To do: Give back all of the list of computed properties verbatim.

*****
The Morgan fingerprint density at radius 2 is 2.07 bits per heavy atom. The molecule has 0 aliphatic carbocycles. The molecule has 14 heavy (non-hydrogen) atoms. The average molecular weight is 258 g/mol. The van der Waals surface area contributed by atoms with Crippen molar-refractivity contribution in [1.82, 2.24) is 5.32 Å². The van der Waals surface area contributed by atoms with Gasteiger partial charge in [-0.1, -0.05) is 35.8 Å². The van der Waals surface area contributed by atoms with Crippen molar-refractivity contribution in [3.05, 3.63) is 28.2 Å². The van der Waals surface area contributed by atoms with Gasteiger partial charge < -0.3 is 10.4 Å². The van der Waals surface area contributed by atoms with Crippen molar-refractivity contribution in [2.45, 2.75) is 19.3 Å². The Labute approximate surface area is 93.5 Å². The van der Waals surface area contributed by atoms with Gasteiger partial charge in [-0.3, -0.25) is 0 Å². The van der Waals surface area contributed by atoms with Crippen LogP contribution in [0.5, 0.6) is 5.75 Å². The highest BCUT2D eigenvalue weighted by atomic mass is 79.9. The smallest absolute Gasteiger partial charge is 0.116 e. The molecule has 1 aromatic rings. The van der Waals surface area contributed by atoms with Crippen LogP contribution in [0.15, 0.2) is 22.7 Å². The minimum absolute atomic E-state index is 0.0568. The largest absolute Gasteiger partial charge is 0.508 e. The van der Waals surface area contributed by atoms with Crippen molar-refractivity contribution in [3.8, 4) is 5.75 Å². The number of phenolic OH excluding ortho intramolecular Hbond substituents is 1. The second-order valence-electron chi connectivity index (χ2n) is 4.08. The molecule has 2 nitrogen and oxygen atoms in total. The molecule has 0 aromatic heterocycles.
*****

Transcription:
The Morgan fingerprint density at radius 2 is 2.07 bits per heavy atom. The molecule has 0 aliphatic carbocycles. The molecule has 14 heavy (non-hydrogen) atoms. The average molecular weight is 258 g/mol. The van der Waals surface area contributed by atoms with Crippen molar-refractivity contribution in [1.82, 2.24) is 5.32 Å². The van der Waals surface area contributed by atoms with Gasteiger partial charge in [-0.1, -0.05) is 35.8 Å². The van der Waals surface area contributed by atoms with Crippen molar-refractivity contribution in [3.05, 3.63) is 28.2 Å². The van der Waals surface area contributed by atoms with Gasteiger partial charge < -0.3 is 10.4 Å². The van der Waals surface area contributed by atoms with Crippen molar-refractivity contribution in [2.45, 2.75) is 19.3 Å². The Labute approximate surface area is 93.5 Å². The van der Waals surface area contributed by atoms with Gasteiger partial charge in [-0.3, -0.25) is 0 Å². The van der Waals surface area contributed by atoms with Crippen LogP contribution in [0.5, 0.6) is 5.75 Å². The highest BCUT2D eigenvalue weighted by atomic mass is 79.9. The smallest absolute Gasteiger partial charge is 0.116 e. The molecule has 1 aromatic rings. The van der Waals surface area contributed by atoms with Crippen LogP contribution in [0.15, 0.2) is 22.7 Å². The minimum absolute atomic E-state index is 0.0568. The largest absolute Gasteiger partial charge is 0.508 e. The van der Waals surface area contributed by atoms with Crippen molar-refractivity contribution in [3.8, 4) is 5.75 Å². The number of phenolic OH excluding ortho intramolecular Hbond substituents is 1. The second-order valence-electron chi connectivity index (χ2n) is 4.08. The molecule has 2 nitrogen and oxygen atoms in total. The molecule has 0 aromatic heterocycles.